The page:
Converting an existing taxonomic data resource to employ an ontology and LSIDs.

Kennedy, Jessie, Gales, Robert and Kukla, Robert (2006) Converting an existing taxonomic data resource to employ an ontology and LSIDs. In: Taxonomic Data Working Group (TDWG) 2006, 15-22 October 2006, Missouri Botanical Garden, St Louis, Missouri, USA..

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Data sharing is fundamental to biodiversity and taxonomic data applications, however previous attempts at developing mechanisms to facilitate sharing within the community have had limited effect. Reasons for this include the lack of take up of data exchange standards (which is now slowly happening due to the TDWG standards initiative), the absence of a common terminology or vocabulary for use within taxonomic data and the lack of reference database systems for serving and referring to authoritative data. In an attempt to improve this situation, a Core Ontology for taxonomic data has been developed to model the entities widely used in taxonomy in an independent manner and allow their reuse for different taxonomic purposes. In addition Life Science Identifiers (LSIDs) have been proposed by the TDWG GUID working group as the means for uniquely identifying taxonomic data objects, such as specimens, taxonomic names, taxonomic concepts, etc. The LSIDs can make use of a Core Ontology or a Domain Ontology derived from the Core in order to define the data to be returned from resolving an LSID. These data are expressed in RDF, a language central to the semantic web. For this approach to be effective it is essential that a mechanism exits for migrating existing data to the new technologies, e.g. LSIDs and RDF using a Core Ontology. However, using LSIDs per se will not address the issue of data sharing unless repositories reuse LSIDs to cross reference data internally and externally. It is important that taxonomists use the same LSID to refer to the same taxonomic entity rather than have multiple LSIDs identifying the same entity. If this were to happen we would need to decide if two LSIDs were really the same thing. We would be in a similar situation as we are today where we are trying to decide if two taxonomic names are really the same. Generating LSIDs for any self contained data set is trivial. It is a challenge however to allocate LSIDs to data when the LSID may be new because the data are owned by a specific repository, or to determine when an LSID should be acquired from an external database that serves as an authority for the data. This presentation will report on the migration of the Hexacorallians of the World to a domain ontology derived from the proposed TDWG core ontology. The ontologies are represented in RDF and the data were cross-referenced using LSIDs. The focus is on the development of a tool to aid the process of converting internal database keys to LSIDs. These LSIDs may be generated automatically for data owned by the repository or appropriated from some external LSID authority. The provision of such a tool will facilitate domain scientists in publishing their data in a manner that will enable better discovery, reuse and cross referencing using LSIDs.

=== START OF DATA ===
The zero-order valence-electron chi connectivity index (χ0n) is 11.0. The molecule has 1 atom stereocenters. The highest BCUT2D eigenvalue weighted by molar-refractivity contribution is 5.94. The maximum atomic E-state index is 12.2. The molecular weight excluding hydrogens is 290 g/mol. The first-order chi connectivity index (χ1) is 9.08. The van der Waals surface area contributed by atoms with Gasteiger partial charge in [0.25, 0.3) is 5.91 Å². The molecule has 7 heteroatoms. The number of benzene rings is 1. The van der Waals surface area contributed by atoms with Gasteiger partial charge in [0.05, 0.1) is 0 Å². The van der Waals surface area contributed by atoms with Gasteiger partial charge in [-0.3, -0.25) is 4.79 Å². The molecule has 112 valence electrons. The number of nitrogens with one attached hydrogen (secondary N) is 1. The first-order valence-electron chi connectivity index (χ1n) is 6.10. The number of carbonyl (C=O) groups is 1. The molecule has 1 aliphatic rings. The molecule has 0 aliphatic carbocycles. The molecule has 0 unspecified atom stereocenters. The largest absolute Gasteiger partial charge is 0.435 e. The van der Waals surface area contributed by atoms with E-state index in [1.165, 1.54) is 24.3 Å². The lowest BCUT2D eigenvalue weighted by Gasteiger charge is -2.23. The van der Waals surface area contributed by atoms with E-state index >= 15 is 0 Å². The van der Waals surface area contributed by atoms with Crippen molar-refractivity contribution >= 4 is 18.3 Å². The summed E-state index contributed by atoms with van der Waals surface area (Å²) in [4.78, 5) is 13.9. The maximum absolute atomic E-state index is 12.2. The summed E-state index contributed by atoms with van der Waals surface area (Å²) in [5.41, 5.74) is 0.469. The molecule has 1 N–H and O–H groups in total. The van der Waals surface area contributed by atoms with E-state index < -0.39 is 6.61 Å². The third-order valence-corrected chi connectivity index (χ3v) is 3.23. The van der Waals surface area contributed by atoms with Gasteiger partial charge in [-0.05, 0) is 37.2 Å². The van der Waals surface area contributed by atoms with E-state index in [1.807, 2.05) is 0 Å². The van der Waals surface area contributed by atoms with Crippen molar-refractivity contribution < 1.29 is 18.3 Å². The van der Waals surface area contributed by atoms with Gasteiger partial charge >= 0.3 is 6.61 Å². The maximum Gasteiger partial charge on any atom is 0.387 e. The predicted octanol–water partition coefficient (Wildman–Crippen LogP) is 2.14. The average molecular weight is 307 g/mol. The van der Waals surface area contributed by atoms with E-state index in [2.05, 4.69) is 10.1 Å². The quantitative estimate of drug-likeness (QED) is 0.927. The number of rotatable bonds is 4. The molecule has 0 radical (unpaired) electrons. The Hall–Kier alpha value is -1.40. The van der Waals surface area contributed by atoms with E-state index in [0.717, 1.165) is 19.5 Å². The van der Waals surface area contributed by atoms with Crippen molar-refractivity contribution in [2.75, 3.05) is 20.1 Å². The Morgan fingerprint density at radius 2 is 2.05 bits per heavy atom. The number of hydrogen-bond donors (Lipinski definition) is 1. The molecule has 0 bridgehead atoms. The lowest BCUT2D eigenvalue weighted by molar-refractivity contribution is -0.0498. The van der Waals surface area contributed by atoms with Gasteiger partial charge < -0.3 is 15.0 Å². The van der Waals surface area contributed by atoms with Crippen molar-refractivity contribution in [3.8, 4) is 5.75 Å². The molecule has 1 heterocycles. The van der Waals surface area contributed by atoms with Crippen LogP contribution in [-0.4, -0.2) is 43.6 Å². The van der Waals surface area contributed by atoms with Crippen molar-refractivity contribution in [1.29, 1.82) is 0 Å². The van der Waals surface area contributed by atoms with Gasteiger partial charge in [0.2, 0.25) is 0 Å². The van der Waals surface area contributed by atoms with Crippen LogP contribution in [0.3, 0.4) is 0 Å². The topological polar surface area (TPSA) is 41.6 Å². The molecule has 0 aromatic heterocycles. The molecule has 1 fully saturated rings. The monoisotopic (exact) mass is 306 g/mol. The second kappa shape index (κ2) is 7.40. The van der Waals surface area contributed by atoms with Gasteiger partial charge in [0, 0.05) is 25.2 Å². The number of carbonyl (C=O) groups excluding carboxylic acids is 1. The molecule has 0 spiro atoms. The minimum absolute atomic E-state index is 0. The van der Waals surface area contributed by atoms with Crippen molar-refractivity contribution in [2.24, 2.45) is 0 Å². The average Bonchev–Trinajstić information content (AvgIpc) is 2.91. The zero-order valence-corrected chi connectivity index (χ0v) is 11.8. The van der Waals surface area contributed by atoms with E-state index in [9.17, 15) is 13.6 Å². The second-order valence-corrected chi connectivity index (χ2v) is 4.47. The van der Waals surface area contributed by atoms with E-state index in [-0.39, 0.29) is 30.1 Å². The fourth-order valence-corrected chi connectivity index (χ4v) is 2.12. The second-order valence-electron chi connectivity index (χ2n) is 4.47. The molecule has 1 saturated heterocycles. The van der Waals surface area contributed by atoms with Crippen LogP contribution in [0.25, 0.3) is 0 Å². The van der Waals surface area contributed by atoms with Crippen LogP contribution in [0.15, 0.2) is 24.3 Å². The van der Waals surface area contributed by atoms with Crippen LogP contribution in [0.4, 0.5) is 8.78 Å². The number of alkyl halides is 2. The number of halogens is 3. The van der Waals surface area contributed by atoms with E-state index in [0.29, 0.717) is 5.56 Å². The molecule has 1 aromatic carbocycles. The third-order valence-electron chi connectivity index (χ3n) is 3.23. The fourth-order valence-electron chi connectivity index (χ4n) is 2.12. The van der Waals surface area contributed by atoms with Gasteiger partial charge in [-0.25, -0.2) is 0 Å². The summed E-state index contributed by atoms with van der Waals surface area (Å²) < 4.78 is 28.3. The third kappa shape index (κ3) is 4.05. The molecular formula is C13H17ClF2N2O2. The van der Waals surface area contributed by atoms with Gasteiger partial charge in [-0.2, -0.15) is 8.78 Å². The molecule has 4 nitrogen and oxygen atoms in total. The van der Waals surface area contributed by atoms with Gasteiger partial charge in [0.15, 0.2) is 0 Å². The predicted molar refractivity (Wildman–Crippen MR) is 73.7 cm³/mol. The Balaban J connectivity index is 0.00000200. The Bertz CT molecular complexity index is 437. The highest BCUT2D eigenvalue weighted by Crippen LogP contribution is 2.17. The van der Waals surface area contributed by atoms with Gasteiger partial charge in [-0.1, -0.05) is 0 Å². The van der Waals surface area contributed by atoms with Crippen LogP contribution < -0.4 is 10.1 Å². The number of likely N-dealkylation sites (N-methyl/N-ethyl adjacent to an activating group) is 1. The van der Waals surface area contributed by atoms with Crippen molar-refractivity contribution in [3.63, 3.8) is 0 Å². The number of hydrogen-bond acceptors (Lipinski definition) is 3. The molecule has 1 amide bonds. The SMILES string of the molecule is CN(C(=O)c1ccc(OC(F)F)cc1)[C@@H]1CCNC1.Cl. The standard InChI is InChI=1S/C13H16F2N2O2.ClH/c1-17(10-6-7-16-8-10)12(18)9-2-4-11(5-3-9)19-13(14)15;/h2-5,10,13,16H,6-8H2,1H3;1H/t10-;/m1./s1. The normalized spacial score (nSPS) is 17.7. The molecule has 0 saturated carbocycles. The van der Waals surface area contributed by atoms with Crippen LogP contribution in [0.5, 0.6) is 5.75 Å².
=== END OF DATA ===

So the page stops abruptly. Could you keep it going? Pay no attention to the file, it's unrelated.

Item Type: Conference or Workshop Item (Paper)
Uncontrolled Keywords: Biodiversity; Taxonomy; Data sharing; Data exchange standards; Core Ontology; Life science identifiers; RDF;
University Divisions/Research Centres: Faculty of Engineering, Computing and Creative Industries > School of Computing
Dewey Decimal Subjects: 000 Computer science, information & general works > 000 Computer science, knowledge & systems > 004 Data processing & computer science
500 Science > 570 Life sciences; biology > 570 Life sciences; biology
Library of Congress Subjects: Q Science > QA Mathematics > QA75 Electronic computers. Computer science
Q Science > QH Natural history
Item ID: 3030
Depositing User: Computing Research
Date Deposited: 26 Oct 2009 17:09
Last Modified: 12 Jan 2011 04:51

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